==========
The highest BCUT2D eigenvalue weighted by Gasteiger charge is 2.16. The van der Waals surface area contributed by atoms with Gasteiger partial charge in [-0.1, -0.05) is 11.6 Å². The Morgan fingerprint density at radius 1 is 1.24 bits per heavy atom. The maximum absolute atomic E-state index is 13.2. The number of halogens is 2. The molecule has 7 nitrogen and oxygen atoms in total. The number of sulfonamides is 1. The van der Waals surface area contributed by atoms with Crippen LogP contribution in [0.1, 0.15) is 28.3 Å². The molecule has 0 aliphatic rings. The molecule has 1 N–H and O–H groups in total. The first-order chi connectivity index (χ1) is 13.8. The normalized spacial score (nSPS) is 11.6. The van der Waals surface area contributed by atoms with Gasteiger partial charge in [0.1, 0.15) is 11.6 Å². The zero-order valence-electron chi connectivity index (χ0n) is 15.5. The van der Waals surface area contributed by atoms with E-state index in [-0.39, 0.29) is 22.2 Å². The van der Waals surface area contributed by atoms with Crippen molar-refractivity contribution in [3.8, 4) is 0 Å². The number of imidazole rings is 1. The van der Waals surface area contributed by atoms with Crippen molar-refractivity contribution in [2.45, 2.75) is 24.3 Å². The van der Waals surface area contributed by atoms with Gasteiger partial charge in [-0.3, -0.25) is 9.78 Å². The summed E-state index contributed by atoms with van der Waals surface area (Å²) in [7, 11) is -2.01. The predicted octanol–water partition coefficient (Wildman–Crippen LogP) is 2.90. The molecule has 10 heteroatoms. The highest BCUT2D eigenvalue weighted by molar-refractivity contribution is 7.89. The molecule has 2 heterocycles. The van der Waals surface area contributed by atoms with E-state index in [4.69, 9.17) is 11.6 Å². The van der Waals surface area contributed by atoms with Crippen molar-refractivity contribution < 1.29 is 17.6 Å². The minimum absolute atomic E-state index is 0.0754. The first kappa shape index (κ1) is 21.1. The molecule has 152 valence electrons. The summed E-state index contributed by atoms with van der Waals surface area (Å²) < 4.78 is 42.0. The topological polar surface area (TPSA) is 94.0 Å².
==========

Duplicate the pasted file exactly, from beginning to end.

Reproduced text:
The highest BCUT2D eigenvalue weighted by Gasteiger charge is 2.16. The van der Waals surface area contributed by atoms with Gasteiger partial charge in [-0.1, -0.05) is 11.6 Å². The Morgan fingerprint density at radius 1 is 1.24 bits per heavy atom. The maximum absolute atomic E-state index is 13.2. The number of halogens is 2. The molecule has 7 nitrogen and oxygen atoms in total. The number of sulfonamides is 1. The van der Waals surface area contributed by atoms with Crippen LogP contribution in [0.1, 0.15) is 28.3 Å². The molecule has 0 aliphatic rings. The molecule has 1 N–H and O–H groups in total. The first-order chi connectivity index (χ1) is 13.8. The normalized spacial score (nSPS) is 11.6. The van der Waals surface area contributed by atoms with Gasteiger partial charge in [0.1, 0.15) is 11.6 Å². The zero-order valence-electron chi connectivity index (χ0n) is 15.5. The van der Waals surface area contributed by atoms with E-state index in [-0.39, 0.29) is 22.2 Å². The van der Waals surface area contributed by atoms with Crippen molar-refractivity contribution in [3.8, 4) is 0 Å². The number of imidazole rings is 1. The van der Waals surface area contributed by atoms with Crippen molar-refractivity contribution in [2.45, 2.75) is 24.3 Å². The van der Waals surface area contributed by atoms with Gasteiger partial charge in [-0.3, -0.25) is 9.78 Å². The summed E-state index contributed by atoms with van der Waals surface area (Å²) in [7, 11) is -2.01. The predicted octanol–water partition coefficient (Wildman–Crippen LogP) is 2.90. The molecule has 10 heteroatoms. The highest BCUT2D eigenvalue weighted by molar-refractivity contribution is 7.89. The molecule has 2 heterocycles. The van der Waals surface area contributed by atoms with E-state index in [4.69, 9.17) is 11.6 Å². The van der Waals surface area contributed by atoms with Crippen molar-refractivity contribution < 1.29 is 17.6 Å². The minimum absolute atomic E-state index is 0.0754. The first kappa shape index (κ1) is 21.1. The molecule has 152 valence electrons. The summed E-state index contributed by atoms with van der Waals surface area (Å²) < 4.78 is 42.0. The topological polar surface area (TPSA) is 94.0 Å².